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Obama is the Establishment

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Obama is the Establishment
By Brian Cooney

There is a disconnect, some might say an abyss, between Barack Obama the presidential candidate and President Obama. The great intelligence, articulateness and eloquence are still there -- we saw them in his state of the union address, and even more in his televised dialogue with House Republicans on Jan. 29. But something very big is missing.

He campaigned on a theme of "change," a vague word that stirred the emotions of Americans disgusted with the fraud and incompetence of the Bush administration. It invited everyone to indulge in hope. Adoring crowds shouted "Yes we can!"

Then he took office. His supporters remained jubilant despite a severe recession and mounting unemployment brought on by the near collapse of our financial system. They saw Obama's election as a huge step forward in America's weaving of many races and cultures into its national fabric.

It was so good to have a president who could speak in grammatical sentences and would never give a surprise neck rub to a female head of state before a world-wide TV audience. Let the new era begin!

Then Obama began to govern. Signals multiplied about how small his "change" was going to be. Many of his supporters went into denial, while a sizable lunatic fringe on the right kept calling him a "socialist."

He is, in fact, the Establishment. In the name of compromise and bipartisanship, he (like most of Congress) serves a ruling class that wants to privatize as many government functions as possible in order to run them for their own profit.

Obama's policies on health care, defense and finance all are examples of what Glen Greenwald describes as corporatism and James K. Galbraith succinctly analyzed in his book The Predator State. America's market fetishism has promoted a fusion of government and big business, a conflation of the public purpose of government with the private purposes of corporations.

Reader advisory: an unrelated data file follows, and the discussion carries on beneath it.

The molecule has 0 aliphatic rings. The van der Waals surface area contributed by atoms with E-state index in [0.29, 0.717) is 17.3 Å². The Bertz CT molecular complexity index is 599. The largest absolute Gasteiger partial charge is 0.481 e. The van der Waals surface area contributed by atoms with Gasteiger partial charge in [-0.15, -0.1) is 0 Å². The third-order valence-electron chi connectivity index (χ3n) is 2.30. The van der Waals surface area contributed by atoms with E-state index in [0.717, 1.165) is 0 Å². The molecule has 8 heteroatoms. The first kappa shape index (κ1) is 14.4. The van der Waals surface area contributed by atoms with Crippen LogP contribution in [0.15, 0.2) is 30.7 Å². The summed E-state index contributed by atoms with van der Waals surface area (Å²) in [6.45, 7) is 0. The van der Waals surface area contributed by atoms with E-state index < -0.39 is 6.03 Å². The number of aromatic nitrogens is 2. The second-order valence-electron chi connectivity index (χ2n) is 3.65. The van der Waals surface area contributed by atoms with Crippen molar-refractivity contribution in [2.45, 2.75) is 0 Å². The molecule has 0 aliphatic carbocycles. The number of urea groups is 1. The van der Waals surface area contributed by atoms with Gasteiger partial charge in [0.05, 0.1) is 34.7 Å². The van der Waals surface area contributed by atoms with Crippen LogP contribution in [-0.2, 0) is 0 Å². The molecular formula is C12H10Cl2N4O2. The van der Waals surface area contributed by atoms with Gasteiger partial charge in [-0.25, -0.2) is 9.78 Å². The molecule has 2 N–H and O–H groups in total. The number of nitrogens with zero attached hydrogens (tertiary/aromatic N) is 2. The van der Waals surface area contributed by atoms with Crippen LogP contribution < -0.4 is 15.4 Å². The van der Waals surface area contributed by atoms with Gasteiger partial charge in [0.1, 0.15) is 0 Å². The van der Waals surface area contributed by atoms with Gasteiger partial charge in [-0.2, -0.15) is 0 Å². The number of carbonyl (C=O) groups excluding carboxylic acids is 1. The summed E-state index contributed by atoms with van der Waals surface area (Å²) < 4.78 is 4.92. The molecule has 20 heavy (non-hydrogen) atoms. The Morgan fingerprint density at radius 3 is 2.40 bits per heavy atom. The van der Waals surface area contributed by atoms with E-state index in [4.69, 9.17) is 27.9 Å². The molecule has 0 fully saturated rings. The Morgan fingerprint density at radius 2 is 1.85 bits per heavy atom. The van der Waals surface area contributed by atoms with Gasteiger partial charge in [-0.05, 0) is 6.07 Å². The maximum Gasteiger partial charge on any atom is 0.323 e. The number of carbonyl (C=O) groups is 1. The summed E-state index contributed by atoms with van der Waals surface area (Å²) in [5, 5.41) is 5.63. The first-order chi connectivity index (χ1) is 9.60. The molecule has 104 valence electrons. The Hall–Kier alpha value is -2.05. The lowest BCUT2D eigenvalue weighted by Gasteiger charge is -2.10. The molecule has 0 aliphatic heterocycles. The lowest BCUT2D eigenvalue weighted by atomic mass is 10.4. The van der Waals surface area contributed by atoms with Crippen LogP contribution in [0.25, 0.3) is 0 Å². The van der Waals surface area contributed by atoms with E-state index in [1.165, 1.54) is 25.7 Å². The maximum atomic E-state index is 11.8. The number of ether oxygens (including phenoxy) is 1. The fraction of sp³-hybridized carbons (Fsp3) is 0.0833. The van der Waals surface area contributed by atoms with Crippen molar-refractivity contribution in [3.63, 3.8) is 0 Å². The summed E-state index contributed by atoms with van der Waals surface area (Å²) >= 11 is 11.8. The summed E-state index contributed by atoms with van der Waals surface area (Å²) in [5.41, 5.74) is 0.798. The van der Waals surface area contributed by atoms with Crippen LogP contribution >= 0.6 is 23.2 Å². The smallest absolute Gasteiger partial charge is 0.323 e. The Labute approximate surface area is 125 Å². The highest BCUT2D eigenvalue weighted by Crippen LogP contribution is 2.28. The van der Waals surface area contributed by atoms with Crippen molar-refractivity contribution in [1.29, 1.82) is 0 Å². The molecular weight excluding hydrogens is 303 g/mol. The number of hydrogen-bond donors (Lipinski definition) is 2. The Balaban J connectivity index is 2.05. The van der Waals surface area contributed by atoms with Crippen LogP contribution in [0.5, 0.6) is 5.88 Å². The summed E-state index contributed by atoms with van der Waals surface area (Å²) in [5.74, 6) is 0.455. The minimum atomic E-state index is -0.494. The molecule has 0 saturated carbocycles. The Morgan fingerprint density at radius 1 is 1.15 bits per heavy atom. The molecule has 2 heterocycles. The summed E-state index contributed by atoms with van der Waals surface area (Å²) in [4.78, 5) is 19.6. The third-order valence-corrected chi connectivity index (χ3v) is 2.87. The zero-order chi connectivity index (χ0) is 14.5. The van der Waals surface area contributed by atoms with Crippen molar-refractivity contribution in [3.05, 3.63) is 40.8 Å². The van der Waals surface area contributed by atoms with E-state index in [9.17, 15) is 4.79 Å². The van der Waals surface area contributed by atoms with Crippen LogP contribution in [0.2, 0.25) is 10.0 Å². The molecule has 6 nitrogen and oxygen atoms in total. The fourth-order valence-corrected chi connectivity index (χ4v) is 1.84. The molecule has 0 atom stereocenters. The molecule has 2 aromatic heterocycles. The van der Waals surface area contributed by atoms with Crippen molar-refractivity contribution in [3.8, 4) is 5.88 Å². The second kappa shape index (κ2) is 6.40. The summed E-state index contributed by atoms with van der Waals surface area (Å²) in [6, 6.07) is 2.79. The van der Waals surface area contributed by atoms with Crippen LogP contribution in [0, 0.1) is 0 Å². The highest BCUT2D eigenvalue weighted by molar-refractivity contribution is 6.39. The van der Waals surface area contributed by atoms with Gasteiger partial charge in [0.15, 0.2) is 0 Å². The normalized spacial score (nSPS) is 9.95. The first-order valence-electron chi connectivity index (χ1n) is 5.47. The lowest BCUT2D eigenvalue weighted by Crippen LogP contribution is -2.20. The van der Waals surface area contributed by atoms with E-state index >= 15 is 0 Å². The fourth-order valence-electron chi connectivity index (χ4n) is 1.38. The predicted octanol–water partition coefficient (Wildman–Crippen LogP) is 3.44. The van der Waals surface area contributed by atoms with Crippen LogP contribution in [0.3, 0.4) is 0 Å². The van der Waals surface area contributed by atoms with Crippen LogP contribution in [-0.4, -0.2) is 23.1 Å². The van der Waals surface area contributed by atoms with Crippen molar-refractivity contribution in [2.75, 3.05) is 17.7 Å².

An early red flag in Obama's administration was his tepid response to the financial panic caused by the reckless behavior of Wall Street tycoons and lax oversight by government regulators. He left in place most of the individuals responsible for this catastrophe.

According to its own documents, one of the major functions of the Federal Reserve is "maintaining the stability of the financial system and containing systemic risk that may arise in financial markets." That is exactly what the Fed failed to do in the last years of the Bush administration. Instead, it allowed financial markets to get choked up with phony assets based on irresponsible mortgage lending.

During those years, Ben Bernanke chaired the Federal Reserve System, and Tim Geithner was president of the Federal Reserve Bank of New York, the branch that interacts directly with Wall Street. President Obama reappointed Bernanke as Fed chairman, and made Geithner (an admitted tax cheat) his Treasury secretary.

The Wall Street financial giants needed trillions of dollars (in loans, loan guarantees and other forms of aid) from the government in order to survive the effects of their misconduct. The Bush and Obama administrations should have demanded the resignations of CEOs and other top management as a condition of the rescue.

This did not happen. Instead, the same gang is in charge and planning to award itself huge bonuses as their share of profits from their use of bailout money.

In a recent Bloomberg interview, Obama had this reaction to the $17 million bonus awarded to JPMorgan Chase & Co. Chief Executive Officer Jamie Dimon and the $9 million issued to Goldman Sachs Group Inc. CEO Lloyd Blankfein:

"I know both those guys; they are very savvy businessmen. I, like most of the American people, don't begrudge people success or wealth. That is part of the free-market system."

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Brian Cooney Social Media Pages: Facebook Page       Twitter page url on login Profile not filled in       Linkedin page url on login Profile not filled in       Instagram page url on login Profile not filled in

I'm a retired philosophy professor at Centre College. My last book was Posthumanity-Thinking Philosophically about the Future (Rowman & Littlefield, 2004). I am an anti-capitalist.

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